Category Archives: Guest Author

OEM Software Maintenance: Should I Stay or Should I Go? Part I

Today’s guest post is from Torey Guingrich, a Project Manager at Source One Management Services, who focuses on helping global companies drive greater value from their expenditures.

As a strategic sourcing consultant, the very broad category of “software” seems to always be an area in which companies are looking to reduce costs. The spend categorized as software is usually compromised of some net new licenses purchases, perhaps annual subscription based licensing, but almost always has a large portion of spend that is actually ongoing maintenance and support for previously purchased licensing. But is there an opportunity to substantially reduce maintenance costs if you want to continue utilizing the applications?

While third party maintenance providers are expanding their ground for many hardware and software solutions, one of the more prominent areas of expansion has been in managing annual support costs associated with ERP systems where the cost of maintenance can be a staggering, and ever-increasing, amount. While there are some conflicting opinions on the future of ERP third party maintenance given the ongoing legal battles in recent years, there is a strong case to be made that third party maintenance as a concept will not being going away anytime soon. While Procurement professionals may be enticed by the opportunity to slash a software budget, does it make sense for your company to cut to ties with native maintenance services from the software publisher and how should you go about evaluating this option for your company and/or discussing it with the stakeholders who manage those relationships?
The areas below will help Procurement frame questions and discussions with IT to better determine if third party maintenance is a potential solution for your organization:

Application Lifecycle:

  • What are the current owned licenses and associated maintenance costs/structures? Gaining visibility into the current software and maintenance environment is key to determining the scale of software maintenance costs as compared to other areas of spend within the IT budget.
  • What is the roadmap for the current software system in use? Once you have isolated the primary solutions that drive maintenance costs, it is important to set the stage for measuring stability in the environment. If a particular system is planned to be replaced or retired in the next few years, it may be a great opportunity to explore third party support for a limited time on the system being decommissioned before the new system is put in place.
  • How long has the solution been in place?/Have you recently launched or upgraded the solution in questions?/How stable is the environment? Immature and unstable environments tend to rely more heavily on OEM updates, upgrades, patches, and other content than those that have been in place for many years. Stability of the current environment is a key component in evaluating opportunities for third party maintenance as any change may be disruptive without the comfort of patches and regular updates from the OEM.
  • Is there a desire to keep the current system beyond the period the OEM offers support or are we being forced to upgrade where we would rather not? If you discover that the environment is very stable with no planned upgrades, you may have the option to actually extend the life of a certain application or release by leveraging third party maintenance where an OEM is no longer offering support.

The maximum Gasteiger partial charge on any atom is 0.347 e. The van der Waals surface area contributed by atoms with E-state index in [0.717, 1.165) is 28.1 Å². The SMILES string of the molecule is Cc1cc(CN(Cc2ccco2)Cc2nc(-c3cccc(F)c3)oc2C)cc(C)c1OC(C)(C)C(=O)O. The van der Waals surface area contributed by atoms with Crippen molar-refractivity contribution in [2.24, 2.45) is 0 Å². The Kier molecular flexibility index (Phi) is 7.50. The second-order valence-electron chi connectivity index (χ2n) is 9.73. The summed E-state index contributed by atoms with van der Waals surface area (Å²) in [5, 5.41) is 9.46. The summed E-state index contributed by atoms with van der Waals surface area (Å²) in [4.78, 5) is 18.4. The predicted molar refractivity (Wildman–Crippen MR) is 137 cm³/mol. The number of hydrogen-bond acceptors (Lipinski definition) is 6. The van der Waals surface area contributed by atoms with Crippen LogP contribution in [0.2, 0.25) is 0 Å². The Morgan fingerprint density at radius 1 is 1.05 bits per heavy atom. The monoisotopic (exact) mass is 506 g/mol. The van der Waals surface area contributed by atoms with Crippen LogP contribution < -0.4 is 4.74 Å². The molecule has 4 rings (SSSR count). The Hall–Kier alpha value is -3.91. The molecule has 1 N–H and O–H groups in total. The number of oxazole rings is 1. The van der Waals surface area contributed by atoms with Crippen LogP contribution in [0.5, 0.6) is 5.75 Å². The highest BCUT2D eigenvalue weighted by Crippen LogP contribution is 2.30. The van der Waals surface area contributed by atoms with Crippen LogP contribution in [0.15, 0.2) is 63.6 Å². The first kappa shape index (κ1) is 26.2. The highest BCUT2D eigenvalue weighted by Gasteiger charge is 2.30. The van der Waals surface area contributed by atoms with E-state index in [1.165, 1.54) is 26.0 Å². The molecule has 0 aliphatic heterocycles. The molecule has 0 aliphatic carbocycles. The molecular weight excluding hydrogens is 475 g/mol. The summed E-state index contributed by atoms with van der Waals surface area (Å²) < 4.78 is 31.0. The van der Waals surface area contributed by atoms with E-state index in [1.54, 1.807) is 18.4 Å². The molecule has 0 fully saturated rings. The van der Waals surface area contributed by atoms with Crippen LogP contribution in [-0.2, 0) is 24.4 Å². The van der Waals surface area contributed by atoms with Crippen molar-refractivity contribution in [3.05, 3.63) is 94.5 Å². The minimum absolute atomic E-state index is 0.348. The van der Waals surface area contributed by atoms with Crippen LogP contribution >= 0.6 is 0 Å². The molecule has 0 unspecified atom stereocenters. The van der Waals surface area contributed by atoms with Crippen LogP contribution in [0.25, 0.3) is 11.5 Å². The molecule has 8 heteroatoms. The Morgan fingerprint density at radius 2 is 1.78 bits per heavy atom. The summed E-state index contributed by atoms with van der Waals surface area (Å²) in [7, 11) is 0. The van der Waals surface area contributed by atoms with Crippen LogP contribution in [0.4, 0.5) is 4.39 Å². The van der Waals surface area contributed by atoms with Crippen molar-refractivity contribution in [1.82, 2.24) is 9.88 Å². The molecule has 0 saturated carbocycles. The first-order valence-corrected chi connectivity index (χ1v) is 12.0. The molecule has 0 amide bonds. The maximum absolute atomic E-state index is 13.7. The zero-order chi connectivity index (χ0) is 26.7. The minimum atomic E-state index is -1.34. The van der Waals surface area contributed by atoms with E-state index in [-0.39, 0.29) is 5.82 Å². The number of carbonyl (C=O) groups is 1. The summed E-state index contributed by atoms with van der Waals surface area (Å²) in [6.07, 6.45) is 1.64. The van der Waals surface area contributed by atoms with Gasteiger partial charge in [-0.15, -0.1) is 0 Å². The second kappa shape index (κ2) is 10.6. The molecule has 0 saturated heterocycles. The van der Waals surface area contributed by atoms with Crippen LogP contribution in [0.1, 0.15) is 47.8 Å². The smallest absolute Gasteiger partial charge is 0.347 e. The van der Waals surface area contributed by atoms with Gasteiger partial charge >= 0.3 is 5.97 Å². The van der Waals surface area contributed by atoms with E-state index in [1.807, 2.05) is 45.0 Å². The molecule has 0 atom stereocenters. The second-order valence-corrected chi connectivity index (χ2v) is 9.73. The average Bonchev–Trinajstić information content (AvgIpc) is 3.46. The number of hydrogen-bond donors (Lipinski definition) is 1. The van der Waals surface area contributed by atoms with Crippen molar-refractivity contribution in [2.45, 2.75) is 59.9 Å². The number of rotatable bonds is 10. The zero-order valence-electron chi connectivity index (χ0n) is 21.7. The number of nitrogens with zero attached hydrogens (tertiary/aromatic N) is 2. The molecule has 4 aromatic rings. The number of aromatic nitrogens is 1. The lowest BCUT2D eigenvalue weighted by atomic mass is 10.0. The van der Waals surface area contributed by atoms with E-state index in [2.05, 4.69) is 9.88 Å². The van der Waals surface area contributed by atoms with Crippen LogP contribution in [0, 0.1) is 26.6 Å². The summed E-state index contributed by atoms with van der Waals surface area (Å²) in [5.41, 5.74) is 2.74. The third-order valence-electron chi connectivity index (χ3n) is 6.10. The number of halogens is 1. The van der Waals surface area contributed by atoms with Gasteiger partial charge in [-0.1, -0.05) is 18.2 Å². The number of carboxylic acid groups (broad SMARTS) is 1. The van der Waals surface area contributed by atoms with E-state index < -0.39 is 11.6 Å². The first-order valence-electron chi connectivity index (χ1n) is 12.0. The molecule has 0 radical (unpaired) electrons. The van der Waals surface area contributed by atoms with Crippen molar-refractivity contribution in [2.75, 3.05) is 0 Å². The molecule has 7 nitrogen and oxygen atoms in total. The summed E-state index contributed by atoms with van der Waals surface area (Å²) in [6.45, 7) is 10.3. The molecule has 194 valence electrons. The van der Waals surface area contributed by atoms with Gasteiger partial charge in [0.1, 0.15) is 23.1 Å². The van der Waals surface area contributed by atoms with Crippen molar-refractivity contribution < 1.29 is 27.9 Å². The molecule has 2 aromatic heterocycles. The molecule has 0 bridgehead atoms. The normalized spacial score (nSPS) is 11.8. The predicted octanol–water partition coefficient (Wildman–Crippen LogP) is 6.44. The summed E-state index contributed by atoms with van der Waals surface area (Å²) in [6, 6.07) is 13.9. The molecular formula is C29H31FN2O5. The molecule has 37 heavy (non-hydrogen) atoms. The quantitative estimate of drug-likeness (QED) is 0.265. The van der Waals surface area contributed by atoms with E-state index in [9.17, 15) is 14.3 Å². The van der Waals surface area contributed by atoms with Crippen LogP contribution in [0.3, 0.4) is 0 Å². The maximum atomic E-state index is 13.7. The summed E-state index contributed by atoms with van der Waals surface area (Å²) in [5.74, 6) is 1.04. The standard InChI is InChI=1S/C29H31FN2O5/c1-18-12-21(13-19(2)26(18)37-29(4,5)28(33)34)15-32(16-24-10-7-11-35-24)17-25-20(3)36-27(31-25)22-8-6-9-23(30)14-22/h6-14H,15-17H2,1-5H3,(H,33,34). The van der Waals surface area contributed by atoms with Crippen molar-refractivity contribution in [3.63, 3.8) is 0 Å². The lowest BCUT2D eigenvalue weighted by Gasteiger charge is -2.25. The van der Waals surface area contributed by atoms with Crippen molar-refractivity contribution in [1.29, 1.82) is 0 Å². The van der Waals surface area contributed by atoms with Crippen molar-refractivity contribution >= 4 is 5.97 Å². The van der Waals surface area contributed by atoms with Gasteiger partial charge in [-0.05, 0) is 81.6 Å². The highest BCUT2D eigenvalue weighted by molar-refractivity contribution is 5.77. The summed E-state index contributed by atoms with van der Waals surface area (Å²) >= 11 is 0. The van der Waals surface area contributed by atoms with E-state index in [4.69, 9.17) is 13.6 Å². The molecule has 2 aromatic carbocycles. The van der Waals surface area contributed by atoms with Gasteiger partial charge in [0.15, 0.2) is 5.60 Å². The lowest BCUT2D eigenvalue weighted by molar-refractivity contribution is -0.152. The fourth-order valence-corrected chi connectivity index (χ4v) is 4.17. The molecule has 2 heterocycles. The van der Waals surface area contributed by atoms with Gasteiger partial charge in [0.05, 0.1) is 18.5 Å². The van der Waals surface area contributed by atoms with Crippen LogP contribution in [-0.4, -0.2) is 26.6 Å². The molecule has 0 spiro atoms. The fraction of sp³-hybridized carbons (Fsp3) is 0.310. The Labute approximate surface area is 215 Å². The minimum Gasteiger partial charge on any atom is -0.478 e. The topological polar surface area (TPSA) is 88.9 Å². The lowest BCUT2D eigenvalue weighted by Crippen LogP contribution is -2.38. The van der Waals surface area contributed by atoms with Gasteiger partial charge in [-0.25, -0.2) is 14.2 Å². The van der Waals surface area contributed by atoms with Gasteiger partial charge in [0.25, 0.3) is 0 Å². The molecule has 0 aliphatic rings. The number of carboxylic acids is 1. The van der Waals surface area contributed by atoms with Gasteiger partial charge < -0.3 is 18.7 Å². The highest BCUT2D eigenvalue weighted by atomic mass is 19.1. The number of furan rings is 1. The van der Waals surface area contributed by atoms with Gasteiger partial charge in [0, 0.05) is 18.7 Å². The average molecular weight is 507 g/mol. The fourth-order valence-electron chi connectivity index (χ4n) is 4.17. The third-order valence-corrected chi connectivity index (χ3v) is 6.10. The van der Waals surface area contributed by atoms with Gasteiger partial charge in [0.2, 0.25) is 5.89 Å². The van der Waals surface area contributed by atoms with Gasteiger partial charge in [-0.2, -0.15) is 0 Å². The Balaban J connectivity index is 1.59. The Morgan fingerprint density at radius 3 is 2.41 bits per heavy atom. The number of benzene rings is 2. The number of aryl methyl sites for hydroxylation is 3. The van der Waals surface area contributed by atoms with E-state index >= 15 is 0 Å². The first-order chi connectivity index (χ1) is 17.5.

These necessary questions are just a few of the key questions you need to ask. If the answers to these would allow a third party provider to be considered, the next step is to assess value, customization, and response. We will discuss these issues tomorrow in Part II.

Is UNSPSC Really the Best Route? 3 Reasons … ‘Against’

Today’s guest post is from Brian Seipel, Spend Analysis lead at Source One Management Services focused on helping corporations gain a clear view of their spend data to derive actionable budget optimization strategies.

In Part I, we discussed three reasons for the standardized taxonomy of UNSPSC. But it’s not always all sunshine and roses. Today we will discuss three reasons against.

The Downsides of a Standardizes Taxonomy

Recall I mentioned that standard taxonomies are a great start. However, we will want to move beyond the confines of these models to compensate for a few critical problems you’re likely to face.

  • Alignment to organizational needs and strategic sourcing goals may be lacking
  • Structural rigidity may not align with organizational profile
  • Contain a good degree of built-in granularity (yes, this is both a strength and a weakness)

All three problems above come down to a lack of proper fit – both in terms of organizational usage and an action-oriented focus.

First, let’s return to our overarching goal: to make sense of spend and identify areas of focus for future savings initiatives. Looking at UNSPSC through this lens, you may find that it difficult to source strictly according to this taxonomy. I’ll give an easy example – when organizations bring in commercial printers for promotional materials, they tend to also buy branded tchotchkes from these same vendors. It makes sense; both items are planned for and purchased at the same time to be used at the same events. Suppliers often work in both of these spaces for this reason, but you wouldn’t know it following UNSPSC strictly. We’re in two separate areas of the code. As a harder example, think about your trusted, value-added IT vendor. This supplier may provide hardware and software across a range of departments, integration and engineering support, and handle your maintenance contract after installation. Draft up a list of products and services, and pull a UNSPSC code to cover all aspects of this supplier relationship – go ahead, I’ll wait. If I had to guess, you likely quit halfway through writing up a pretty long list.